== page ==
Loving and Leaving an Alcoholic: Am I Self Centered?

The day after spending Christmas with family, I received a text message from a close relative.

You are a self-centered piece of crap. Good riddance. You’re not welcome here ever again. Period. Everything was planned at our expense.

What the fuck did I plan? What the fuck is everything?

I love my family, my extended family, and my in-laws. However, like most family gatherings during the holidays, tensions can break – especially when you see them only once a year. Lack of regular communication, assumptions, and fantasy-perfect Facebook and Instagram feeds bolster false impressions that build throughout the year. Why no, there are no problems in the family. We’re all perfect, and so are you.

I admit I had a few reservations about attending this family gathering from the beginning. It wasn’t due to the usual family disputes: politics, religion, or family gossip. The real reason? Alcohol. Like most holidays, partying is a big part of the celebration. No biggie unless a beloved family member is an alcoholic. That changes everything. Alcohol abuse ruins families, relationships, careers, and lives. This holiday was no exception – booze flowed freely, as expected. But this family gathering was different. I made a bold statement on Christmas Eve – to everyone.

For me, I wasn’t in the Christmas spirit by any means. For me, it was another drunken night, much like countless others I’ve seen many times before. With a level of unbearable angst, I broke. I left the family celebration – peacefully. I didn’t explode in a fit of anger. I didn’t provoke anyone, nor was I aggressive or belligerent. I quietly stood up, announced I could not watch the alcohol abuse any longer, informed everyone I was leaving, and calmly walked out. I called an Uber, went to a hotel, and flew home on Christmas Day. Although I felt broken, I was hopeful that treatment would be sought because I took a stand and intervened.

Apparently, the timing wasn’t convenient for my family. Last time I checked, most people don’t schedule their breaking point.

You are clearly not a ‘stand up’ kind of guy. Any psychologist would agree. [You were] rude to the hosts. Immature, Dave.
[The family member] was not crazy drunk or anything.

Uh, by any measure, chugging nearly a fifth of Crown Royal whiskey all by you’re lonesome in a couple of hours is a lot of alcohol. Anyone would be quite intoxicated.

Sadly, the family was not fully aware of the severity of the problem. After all, I wasn’t going to broadcast in advance that getting plastered was a regular event. I wasn’t going to call them up beforehand and announce that nearly 200 Crown Royal bags were discovered – stuffed in a cabinet like trophies. I wasn’t going to advertise that the drinking was out of control for the past 18 months.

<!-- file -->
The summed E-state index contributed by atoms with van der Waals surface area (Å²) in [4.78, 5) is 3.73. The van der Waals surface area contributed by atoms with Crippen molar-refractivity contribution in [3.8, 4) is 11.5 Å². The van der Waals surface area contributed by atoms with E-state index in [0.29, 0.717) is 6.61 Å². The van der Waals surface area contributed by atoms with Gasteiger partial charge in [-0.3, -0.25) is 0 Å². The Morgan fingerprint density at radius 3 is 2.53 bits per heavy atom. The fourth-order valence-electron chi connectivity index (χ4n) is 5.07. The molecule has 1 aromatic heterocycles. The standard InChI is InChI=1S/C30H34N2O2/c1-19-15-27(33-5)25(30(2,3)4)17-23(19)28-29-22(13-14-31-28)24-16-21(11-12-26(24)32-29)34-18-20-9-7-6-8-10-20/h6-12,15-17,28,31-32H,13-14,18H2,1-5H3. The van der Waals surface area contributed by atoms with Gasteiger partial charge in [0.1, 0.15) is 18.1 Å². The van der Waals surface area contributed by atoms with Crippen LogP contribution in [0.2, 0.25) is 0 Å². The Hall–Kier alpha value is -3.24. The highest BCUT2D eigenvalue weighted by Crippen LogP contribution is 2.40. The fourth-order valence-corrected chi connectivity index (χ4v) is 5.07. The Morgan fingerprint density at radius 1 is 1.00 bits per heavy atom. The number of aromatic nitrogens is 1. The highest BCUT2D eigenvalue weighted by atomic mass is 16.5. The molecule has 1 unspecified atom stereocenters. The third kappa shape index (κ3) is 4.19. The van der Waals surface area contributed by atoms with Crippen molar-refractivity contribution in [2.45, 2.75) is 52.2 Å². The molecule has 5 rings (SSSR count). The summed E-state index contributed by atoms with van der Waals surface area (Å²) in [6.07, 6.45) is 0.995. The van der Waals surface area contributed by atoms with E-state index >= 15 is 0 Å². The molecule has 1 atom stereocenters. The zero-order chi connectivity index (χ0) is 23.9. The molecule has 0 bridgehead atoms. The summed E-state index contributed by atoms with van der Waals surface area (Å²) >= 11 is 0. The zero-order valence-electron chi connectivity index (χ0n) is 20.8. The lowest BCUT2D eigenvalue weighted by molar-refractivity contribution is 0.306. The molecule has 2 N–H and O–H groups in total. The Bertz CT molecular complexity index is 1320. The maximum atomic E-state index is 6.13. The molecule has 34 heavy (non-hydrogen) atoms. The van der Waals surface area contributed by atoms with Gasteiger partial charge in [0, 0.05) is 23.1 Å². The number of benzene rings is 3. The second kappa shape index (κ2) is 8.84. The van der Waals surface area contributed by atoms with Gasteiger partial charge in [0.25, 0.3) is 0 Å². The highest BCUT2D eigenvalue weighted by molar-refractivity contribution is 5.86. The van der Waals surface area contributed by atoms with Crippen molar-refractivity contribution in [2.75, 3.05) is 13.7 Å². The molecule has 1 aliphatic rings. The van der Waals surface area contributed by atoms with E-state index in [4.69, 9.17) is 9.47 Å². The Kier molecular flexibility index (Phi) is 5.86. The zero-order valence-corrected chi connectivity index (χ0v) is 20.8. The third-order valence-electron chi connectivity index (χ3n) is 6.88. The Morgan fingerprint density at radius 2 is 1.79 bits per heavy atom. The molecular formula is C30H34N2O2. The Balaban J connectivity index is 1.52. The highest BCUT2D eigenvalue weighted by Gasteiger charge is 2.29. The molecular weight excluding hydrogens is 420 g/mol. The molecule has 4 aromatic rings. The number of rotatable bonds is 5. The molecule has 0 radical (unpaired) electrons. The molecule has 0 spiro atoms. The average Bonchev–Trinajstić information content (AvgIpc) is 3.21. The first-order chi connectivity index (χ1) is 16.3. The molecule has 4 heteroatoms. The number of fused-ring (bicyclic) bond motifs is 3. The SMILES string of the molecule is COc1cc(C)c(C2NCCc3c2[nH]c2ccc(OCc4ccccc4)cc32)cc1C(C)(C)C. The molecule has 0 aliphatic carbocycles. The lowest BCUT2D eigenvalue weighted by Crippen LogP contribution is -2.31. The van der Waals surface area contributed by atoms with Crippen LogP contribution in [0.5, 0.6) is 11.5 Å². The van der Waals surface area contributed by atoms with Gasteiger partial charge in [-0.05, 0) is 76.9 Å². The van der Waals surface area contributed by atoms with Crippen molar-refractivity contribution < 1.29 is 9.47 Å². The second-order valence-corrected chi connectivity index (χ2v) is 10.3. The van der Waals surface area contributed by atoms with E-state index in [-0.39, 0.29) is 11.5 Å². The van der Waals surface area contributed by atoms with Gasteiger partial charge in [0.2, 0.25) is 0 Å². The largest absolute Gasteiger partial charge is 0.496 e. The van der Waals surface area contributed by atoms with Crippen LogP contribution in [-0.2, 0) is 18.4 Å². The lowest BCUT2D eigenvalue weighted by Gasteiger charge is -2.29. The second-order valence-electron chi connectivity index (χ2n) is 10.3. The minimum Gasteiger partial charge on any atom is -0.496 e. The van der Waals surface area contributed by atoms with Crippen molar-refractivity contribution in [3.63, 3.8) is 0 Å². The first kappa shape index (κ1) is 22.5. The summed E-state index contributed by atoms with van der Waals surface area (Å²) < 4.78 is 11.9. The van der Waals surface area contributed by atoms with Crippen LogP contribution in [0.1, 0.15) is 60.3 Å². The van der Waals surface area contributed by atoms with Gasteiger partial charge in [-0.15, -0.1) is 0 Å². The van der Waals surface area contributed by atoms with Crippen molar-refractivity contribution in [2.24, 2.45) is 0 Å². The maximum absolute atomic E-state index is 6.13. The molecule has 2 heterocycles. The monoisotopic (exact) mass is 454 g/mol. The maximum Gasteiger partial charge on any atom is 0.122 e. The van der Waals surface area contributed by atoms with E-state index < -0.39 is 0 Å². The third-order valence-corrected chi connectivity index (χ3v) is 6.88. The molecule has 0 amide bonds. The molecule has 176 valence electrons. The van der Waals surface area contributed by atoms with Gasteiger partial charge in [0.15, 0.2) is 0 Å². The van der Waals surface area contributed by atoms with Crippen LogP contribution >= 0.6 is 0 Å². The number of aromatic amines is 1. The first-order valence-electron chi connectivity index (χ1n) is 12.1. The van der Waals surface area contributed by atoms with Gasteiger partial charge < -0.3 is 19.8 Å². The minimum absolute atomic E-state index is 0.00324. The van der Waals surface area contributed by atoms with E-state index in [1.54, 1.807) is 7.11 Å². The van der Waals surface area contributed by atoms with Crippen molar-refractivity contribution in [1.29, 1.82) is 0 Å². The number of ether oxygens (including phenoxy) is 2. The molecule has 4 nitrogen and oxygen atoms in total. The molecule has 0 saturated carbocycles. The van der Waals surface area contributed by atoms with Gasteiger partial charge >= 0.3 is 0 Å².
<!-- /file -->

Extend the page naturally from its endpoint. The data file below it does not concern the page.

This is normal holiday drinking – we all get drunk.  

A week into the new year, extensive outpatient therapy was scheduled for three hours a day, three days a week. I was hopeful. No one wants to see a beloved family member ruin their life with an addiction. After 90 days of treatment, some success was achieved.

With permission, I spoke to the therapist first-hand:

We only scratched the surface; it will take years of therapy to treat the underlying demons.

After hearing this news, I was fearful of the future. I was afraid the demons would rise again. I was in full-time panic mode.

Gradually, the alcohol abuse began all over again – but this time, it was binging on the weekends – nursing an entire bottle of Crown Royal from 8 PM to waking hours the next morning. Desperately, I tried to control and cure the disease. My desperate measures were powerless, though. Loving an alcoholic is a grueling and painful experience.

Although sobriety was short-lived, treatment may have never been sought if I didn’t take a stand and intervene on Christmas Eve. Likely, there would have been job loss and worse consequences. Before the relapse, I was thanked for saving the life of someone I loved so dearly.

Walking out during a family celebration wasn’t easy. And it certainly wasn’t an act of selfishness – it was an act of love – an intervention of hope. It was the most brutal yet the most unselfish thing I’ve ever done.

Yet, the ridicule still echoes:

You’re a self-centered piece of crap.

My apologies. Next time, I’ll be sure to schedule my breaking point at your convenience.

 

“File:Licor (249190917).jpeg”by Rodrigo.Argenton is licensed under CC0 1.0

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